Faculty Spotlight!

Keith Story, Assistant Professor
Marketing and Logistics Department

Keith StoryAssistant Professor Dr. Keith Story is the Kessler and Lewis Research Fellow of Marketing and Logistics at California State University, Fresno and joined the Craig School Faculty in the fall of 2015.  He received his PhD from the University of Memphis.  His research interests include business-to-business marketing, marketing strategy, and the marketing-supply chain interface.  Dr. Story’s current research looks at the ability of firms to recognize and act on innovation opportunities as a strategic resource, and how that resource can be used as a competitive advantage.  He is a Southern Regional Education Board (SREB) Fellow and was awarded a fellowship for his doctoral studies from the Intermodal Freight Transportation Institute at the University of Memphis.  Prior to his academic career, Dr. Story worked in supply chain and marketing roles for leading companies such as Alcoa, Johnson and Johnson, Deloitte Consulting, and Accredo.  His professional responsibilities spanned several areas of marketing and supply chain, including brand management, product management, inventory management, and operations improvement.  Dr. Story is a graduate of the Industrial Engineering program of the University of Tennessee, Knoxville and has an MBA from Cornell University.

He teaches Supply Chain Logistics (MKTG 114), Global Logistics (MKTG 115), and Purchasing and Materials Management (MKTG 126) as part of the Logistics option.  We’ve asked Dr. Story a few questions to get to know him better:

Where are you from?
I am a native of Memphis, Tennessee but I have lived in several parts of the country.  Ithaca, NY, Knoxville, TN, and Bettendorf, IA are some of the places that have shaped my view of the world.  It’s made me appreciate how big and diverse the country is not only demographically, but geographically as well.

How did you select your college major?
I always knew that I wanted to be involved with technology and science and business.  I just didn’t know what particular field I would take up.  I decided that Industrial Engineering was the best fit because it seemed to be the most flexible of the engineering disciplines, and it requires that you work with people.  Many of the other disciplines seemed to be focused on solitary design work at a desk, while the IEs were in the plant learning about machines, talking to workers, designing new systems, implementing plans, etc.  The major requires a broad knowledge of engineering, systems, manufacturing, and business areas, all of which, I thought, would give me a great deal of flexibility and many options when I graduated from undergraduate school.  It paid off – I began working for a management consulting firm leveraging my IE training and work experience to assist firms with implementing just-in-time processes in their facilities.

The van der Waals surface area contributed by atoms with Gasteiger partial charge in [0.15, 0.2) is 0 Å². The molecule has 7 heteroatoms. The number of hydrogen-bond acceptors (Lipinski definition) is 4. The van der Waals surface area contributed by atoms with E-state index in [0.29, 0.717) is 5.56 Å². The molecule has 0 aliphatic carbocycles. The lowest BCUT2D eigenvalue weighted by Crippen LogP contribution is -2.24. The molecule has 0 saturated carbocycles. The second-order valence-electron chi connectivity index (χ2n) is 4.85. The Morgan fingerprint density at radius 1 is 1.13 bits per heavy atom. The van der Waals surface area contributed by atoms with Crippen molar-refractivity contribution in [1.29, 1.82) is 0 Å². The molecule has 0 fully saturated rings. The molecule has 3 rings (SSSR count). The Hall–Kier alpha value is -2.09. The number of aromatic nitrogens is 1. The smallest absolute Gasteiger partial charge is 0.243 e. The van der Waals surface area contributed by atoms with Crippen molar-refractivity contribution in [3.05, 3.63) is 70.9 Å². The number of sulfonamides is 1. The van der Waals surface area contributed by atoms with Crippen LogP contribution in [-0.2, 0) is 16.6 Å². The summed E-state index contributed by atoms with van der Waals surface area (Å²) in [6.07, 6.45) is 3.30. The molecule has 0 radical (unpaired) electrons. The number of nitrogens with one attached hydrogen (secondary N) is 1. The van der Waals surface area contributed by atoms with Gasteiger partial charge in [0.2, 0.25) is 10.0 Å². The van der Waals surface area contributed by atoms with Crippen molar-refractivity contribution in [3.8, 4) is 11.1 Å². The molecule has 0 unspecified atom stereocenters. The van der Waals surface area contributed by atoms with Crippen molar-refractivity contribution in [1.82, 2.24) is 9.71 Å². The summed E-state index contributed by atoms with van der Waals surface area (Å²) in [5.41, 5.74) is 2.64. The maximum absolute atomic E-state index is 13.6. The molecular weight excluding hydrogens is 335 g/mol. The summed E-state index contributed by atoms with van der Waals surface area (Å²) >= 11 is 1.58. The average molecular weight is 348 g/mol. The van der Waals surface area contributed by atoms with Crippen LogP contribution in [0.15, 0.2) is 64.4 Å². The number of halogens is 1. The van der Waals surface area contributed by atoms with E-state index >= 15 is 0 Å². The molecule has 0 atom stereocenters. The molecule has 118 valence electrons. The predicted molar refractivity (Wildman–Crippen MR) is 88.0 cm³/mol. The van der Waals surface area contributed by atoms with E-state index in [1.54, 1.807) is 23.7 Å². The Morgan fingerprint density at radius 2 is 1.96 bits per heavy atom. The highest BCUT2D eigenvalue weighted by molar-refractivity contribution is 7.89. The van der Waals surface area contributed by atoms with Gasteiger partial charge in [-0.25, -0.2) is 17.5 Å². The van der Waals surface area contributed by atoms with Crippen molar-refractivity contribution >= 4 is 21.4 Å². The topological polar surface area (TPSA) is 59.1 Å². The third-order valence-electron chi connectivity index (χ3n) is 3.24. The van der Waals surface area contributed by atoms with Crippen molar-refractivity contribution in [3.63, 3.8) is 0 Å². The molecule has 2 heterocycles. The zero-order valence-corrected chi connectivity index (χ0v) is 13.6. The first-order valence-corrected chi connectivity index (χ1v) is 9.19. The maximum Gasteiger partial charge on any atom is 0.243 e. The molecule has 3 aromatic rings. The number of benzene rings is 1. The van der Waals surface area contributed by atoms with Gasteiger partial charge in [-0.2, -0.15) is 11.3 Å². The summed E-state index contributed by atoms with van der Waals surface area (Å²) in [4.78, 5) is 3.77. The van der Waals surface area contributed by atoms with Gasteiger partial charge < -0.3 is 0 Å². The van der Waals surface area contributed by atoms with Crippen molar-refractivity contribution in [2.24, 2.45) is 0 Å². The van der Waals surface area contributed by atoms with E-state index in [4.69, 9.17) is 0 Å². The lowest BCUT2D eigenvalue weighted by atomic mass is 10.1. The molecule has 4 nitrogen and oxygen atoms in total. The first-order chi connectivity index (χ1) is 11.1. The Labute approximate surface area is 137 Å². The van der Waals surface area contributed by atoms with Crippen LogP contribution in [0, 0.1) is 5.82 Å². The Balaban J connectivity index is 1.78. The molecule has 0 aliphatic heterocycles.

What would you tell students interested in the Logistics option?
Story and PresentationI believe supply chain/logistics to be the backbone of business.  Every company is involved in this area in some way, and students will be more competitive if they add knowledge in this area to their toolkit.  During my time in corporate America, having knowledge about the SCM/L part of a business gave me a distinct competitive advantage versus my peers.  Understanding of the language, challenges, and the objectives of the supply chain allowed me to make unique contributions to work efforts and made me a great candidate for roles that involved leading cross-functional teams and projects. Also, having SCM/L knowledge allowed me to work on both the commercial and operational side of business, a key set of experiences for those looking to navigate the corporate ladder.

What was the biggest influence in your selection of career pathway?
My intern experiences were instrumental in helping me determine what path to walk with respect to my career.  I thoroughly enjoyed my work experiences and learned a lot!  It did however, let me know what I did not want to do.  I did not want a traditional engineering job at a plant that seemed limited in its scope and limited in the exposure I could get to new things or areas of the business.  I decided to have a career that contained continuous learning and exposure to a variety of business problems and business functions. This idea of continual learning and growth led me to eventually pursue an MBA and finally a PhD.

What attracted you to academia?
I think a few things attracted me to this career.  The continuing theme of being in a learning environment, being connected to the latest business thinking, being able to contribute to the knowledge that fuels the next generation of business leaders, and being able to give back are all elements of this profession that I like.  This job is a lot of work.  But, it is intellectually stimulating, professionally satisfying, and personally rewarding.  How can one pass that up?

What is your favorite aspect of your job?
I believe that the pathway to prosperity is through education.  Being in a job where I can live that mantra every day and help others realize their dreams (in my small way) is kinda cool.

If you could go back to undergraduate school and select any elective course to take that would have better prepared you for the future, what would it be?
Computer programming.  I wish I could code.  And English composition.  It’s way more important than they tell you in undergrad…